That’s right: unlike in the US, where it is largely safe to assume that you will drive your new car home that very same day, in Japan, your new car won’t be delivered to the dealer for you to drive home for a week or longer, depending on the configuration you’ve requested, because of the fact that they more or less build the car to order. If nothing else, hey, that’s actually pretty neat that the car companies still operate that way. It was certainly a novel surprise to us, at least.
Incidentally, for the curious, the car we went with is another Honda: the N-Box.6
It falls into a legal category known as kei cars, a special type of small, light vehicles with restrictions on engine displacement and wheel size. The upsides include significant tax breaks, absurdly good gas mileage (the official mileage estimates are something like 28 km/l, or well over 68 MPG, which is good but by no means breathtaking among kei cars), and ready availability of some parts (given that the wheel size is standardized, everyone has the right tires available), but with minor downsides like being too narrow to seat five. To be perfectly honest, I’d love to see kei cars make it big overseas, but odds are that there’d be some pretty significant hurdles to that actually happening.7 Still, though, it’s not hard to imagine that there’d likely be a market for a small, efficient car that gets 60+ MPG, with a price tag in the mid $10,000s.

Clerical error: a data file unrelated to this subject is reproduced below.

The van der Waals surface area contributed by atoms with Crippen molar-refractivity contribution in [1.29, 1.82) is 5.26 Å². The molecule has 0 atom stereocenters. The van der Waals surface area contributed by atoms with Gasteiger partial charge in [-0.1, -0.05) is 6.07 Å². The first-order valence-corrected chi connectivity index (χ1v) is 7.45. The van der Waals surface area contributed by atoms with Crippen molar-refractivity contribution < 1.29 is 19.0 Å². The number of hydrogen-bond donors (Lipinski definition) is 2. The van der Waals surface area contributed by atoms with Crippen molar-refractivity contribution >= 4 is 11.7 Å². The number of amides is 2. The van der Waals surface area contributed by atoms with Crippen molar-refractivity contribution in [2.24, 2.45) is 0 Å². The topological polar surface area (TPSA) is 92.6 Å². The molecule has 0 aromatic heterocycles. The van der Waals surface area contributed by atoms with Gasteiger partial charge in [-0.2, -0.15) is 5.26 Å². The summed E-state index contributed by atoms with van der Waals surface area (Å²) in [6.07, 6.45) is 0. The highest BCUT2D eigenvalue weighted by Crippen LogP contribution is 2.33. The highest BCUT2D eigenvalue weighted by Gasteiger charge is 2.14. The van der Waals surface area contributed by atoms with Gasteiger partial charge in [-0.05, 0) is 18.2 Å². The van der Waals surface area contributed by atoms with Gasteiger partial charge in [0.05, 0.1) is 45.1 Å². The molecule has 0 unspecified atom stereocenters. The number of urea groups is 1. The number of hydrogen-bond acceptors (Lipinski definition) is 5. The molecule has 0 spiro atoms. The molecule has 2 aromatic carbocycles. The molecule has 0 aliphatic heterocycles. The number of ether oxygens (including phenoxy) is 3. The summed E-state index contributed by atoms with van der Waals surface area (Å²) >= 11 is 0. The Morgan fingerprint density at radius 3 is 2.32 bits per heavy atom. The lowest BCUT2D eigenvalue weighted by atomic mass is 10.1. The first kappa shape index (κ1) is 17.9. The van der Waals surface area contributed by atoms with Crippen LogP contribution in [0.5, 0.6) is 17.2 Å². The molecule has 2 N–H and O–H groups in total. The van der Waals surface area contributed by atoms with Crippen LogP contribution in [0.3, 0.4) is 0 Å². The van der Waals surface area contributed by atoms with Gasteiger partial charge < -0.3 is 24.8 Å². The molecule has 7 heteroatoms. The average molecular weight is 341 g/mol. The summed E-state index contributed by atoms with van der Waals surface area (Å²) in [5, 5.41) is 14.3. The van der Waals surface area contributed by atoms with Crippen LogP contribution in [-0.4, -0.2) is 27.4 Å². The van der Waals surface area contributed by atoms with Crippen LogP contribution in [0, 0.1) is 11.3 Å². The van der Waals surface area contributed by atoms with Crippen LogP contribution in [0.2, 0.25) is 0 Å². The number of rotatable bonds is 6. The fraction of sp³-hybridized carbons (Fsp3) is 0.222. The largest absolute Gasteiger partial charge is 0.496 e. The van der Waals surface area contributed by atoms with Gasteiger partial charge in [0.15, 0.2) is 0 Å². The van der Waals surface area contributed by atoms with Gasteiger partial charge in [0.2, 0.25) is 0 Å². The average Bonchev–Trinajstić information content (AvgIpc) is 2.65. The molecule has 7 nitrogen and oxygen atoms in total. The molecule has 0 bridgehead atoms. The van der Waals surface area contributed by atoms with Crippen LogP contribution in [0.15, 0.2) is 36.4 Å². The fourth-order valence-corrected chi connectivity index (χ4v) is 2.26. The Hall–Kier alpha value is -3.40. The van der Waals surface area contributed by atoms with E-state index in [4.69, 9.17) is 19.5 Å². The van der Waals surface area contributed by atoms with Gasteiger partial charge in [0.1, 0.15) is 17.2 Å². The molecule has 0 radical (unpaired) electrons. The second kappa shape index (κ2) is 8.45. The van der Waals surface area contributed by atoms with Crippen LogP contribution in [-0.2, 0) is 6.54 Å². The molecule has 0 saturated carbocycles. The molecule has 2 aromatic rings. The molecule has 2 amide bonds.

In the meanwhile, we’ll have to simply enjoy our new car here, in the market it was designed for. With any luck, this one will hopefully last another fifteen years, like the one it replaced.
- Or technically, at the time of this writing (but not posting), current. Feel free to allow this to recontextualize everything written above, as technically being in the future tense. Alternately, feel free to ignore this fact. ↩
- With the interesting exception of Saturn, a GM brand based on how car sales work in Japan. ↩
- Such as floor mats. ↩
- Though the initial price estimate included a whole bunch of optional features added in, which we then had to ask to remove, one by one. It says a lot about car sales, universally, that this came as a surprise to neither of us. ↩